CEPA’s disposal at sea regime (CEPA DAS) mirrors the London Protocol by not subjecting specific activities to the disposal prohibitions, and therefore not requiring the issuance of permits in order for them to occur. This is the case for the “placement” of a substance for a purpose other than its mere disposal, if the placement is not contrary to the purpose of CEPA DAS and the aims of the London Protocol. This is illustrated below:

Figure 1. Diagram

Figure 1. Flow chart (See long description below)
Long description of Figure 1

Example long description of image.

It is sometimes difficult for a potential proponent to determine whether the placement of a given substance is (or is not) contrary to the purpose of CEPA DAS and the aims of the London Protocol, and therefore whether it should be subject to the disposal prohibitions. In addition, the involvement of ECCC is necessary in certain cases, to ensure that a placement activity is performed in a way that minimizes impacts on the marine environment.

If a proponent determines that his or her activity is a placement that is not contrary to the purpose of CEPA DAS or the aims of the London Protocol, there is no explicit obligation to discuss that placement activity with ECCC, nor for the activity to be conducted subject to any conditions or mitigation measures that ECCC may suggest. In addition, CEPA does not expressly authorize the Department to require monitoring or request additional information related to that activity.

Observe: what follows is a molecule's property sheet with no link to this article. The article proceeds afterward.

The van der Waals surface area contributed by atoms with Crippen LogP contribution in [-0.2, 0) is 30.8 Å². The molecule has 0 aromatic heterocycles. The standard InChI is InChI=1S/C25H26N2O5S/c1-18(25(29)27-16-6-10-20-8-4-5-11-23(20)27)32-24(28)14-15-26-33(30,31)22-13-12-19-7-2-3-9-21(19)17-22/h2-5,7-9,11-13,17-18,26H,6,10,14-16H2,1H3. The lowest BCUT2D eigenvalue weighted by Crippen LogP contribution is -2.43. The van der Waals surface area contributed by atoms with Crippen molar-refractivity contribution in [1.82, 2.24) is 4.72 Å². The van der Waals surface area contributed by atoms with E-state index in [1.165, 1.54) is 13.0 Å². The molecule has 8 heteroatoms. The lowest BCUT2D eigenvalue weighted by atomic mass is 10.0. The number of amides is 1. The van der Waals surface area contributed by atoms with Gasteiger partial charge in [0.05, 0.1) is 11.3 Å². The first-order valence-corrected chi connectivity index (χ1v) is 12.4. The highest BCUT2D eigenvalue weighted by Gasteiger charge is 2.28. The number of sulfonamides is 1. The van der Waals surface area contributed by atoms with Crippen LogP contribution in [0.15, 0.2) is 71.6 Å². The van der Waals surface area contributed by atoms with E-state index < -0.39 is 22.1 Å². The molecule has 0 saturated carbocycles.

Possible Approach to Address the Issue

In addition to codifying the 2013 London Protocol amendments, which are limited to addressing marine geo-engineering activities, CEPA could be amended to create a regime that also resolves the lack of certainty in regards to specific placement activities that have proved problematic in the past, and that provides a framework to facilitate the control of additional placement activities in the future.

This could involve the following elements:

  • Clarification of the delineation between “disposal” and “placement”
  • Clarification of the status of specific placement activities that have proved to be problematic in the past by:
    • Expressly prohibiting certain placement activities that are contrary to the purposes of CEPA DAS and the London Protocol, such as ocean fertilization.
    • Prohibiting other placement activities that are contrary to the purposes of CEPA DAS and the London Protocol, unless done in accordance with a permit, such as:
      • legitimate scientific research on ocean fertilization;
      • the use of dredged material to create an artificial island.
    • Clarifying that specific placement activities that are not contrary to the purpose of CEPA DAS and the London Protocol - if they are done in accordance with specific criteria- can proceed without a permit, such as:
      • moving sediment when laying cable;
      • burial of human remains at sea;
      • using sampling equipment for scientific purposes.